Chris Rene was given Coolio's "Gangsta's Paradise" from the movie "Dangerous Minds." Otherwise known as a rap to the tune of Stevie Wonder's gorgeous "Pastime Paradise."

When you see a genuine, original rapper like Astro sing from his heart, his soul and his sneakers, Rene seems like a very weak pretender. Still, he had what seemed like 20 dancers who had stolen some clothes from an army of drunken Cossacks.

"You just channel," said Scherzinger. Indeed. It makes him seem somewhat unoriginal.

Rachel Crow has charmed many with her tale of desperation for a new bathroom. Yet her true story emerged yesterday. Crow was born into a crack house and suffered abuse before she was adopted.

"I don't think I've done a good job with her so far," admitted Cowell, in a strange fit of self-awareness. He gave her Beyonce's "I'd Rather Be Blind," which apparently appeared during the great movie "Cadillac Records."

It required Crow to be mature. The makeup with which she was saddled again might have reminded some of little pageant girls pushed by their mothers into pretending they are adults. Crow is good. But perhaps it's a little too early to be pushing her to this.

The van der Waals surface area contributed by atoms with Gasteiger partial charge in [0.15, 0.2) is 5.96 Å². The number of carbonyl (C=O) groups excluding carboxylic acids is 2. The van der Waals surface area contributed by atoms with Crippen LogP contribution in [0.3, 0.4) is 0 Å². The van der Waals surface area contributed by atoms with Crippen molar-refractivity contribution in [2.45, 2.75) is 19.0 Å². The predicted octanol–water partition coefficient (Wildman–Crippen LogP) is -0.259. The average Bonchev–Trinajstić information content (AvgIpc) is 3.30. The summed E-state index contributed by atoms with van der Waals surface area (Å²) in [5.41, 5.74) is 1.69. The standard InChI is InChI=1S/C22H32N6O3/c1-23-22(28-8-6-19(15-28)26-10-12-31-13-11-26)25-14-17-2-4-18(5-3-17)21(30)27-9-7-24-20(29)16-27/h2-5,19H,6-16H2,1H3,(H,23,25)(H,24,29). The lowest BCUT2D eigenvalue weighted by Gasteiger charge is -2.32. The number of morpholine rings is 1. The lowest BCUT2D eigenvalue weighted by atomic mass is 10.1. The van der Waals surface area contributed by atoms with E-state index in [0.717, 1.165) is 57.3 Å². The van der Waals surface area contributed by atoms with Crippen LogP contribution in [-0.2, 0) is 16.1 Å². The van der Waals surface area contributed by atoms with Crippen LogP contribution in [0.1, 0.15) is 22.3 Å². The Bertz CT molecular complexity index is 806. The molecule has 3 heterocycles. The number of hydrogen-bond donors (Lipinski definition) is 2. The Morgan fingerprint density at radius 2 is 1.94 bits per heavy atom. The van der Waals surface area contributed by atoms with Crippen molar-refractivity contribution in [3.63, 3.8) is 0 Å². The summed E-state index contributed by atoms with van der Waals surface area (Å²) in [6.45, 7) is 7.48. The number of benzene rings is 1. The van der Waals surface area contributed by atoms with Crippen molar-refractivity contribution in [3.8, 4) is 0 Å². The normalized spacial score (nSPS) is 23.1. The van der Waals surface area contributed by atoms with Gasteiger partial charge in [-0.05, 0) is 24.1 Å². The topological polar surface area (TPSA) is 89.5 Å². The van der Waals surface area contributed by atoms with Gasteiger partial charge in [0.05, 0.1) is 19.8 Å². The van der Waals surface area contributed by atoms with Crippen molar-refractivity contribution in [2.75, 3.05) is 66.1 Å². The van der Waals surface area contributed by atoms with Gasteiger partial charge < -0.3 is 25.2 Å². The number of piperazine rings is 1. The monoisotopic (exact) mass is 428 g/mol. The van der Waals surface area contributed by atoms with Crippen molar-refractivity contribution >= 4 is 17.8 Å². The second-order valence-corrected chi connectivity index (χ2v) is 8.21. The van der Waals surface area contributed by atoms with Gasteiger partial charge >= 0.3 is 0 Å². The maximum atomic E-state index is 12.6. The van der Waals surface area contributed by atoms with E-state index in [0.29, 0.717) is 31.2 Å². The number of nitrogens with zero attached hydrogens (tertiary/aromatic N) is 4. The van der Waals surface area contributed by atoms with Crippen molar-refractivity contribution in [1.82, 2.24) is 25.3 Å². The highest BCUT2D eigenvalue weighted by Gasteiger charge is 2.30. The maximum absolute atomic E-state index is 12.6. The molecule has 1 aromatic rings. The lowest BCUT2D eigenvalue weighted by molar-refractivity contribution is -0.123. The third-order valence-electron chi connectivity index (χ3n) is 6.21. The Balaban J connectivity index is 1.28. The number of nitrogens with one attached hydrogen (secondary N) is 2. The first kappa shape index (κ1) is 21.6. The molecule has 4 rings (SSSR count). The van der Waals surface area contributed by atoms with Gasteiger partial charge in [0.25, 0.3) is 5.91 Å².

Reid adored it. "My favorite yet," he said.

"Simon, I'm so happy that you listened to me," crowed Scherzinger, as if listening was in Cowell's list of top ten favorite activities.

Crow interrupted: "I chose my own song this week." So there.

Cowell described her as "a mini-little Beyonce." Next week, then, we might expect a maxi little Beyonce?

And so we were at the end. You might be sad that I haven't mentioned the anodyne mannequin who presents all this. His name is Steve Jones. In Britain, they are laughing at him because he is attempting to Americanize his broad Welsh accent. He hasn't managed to Americanize the word "Twitter", which continues to have, as its main constituent, the word "twit."

However, here's something to make you believe in his stardom. Twitters have emerged of him trysting with Scherinzger. Now that's stardom.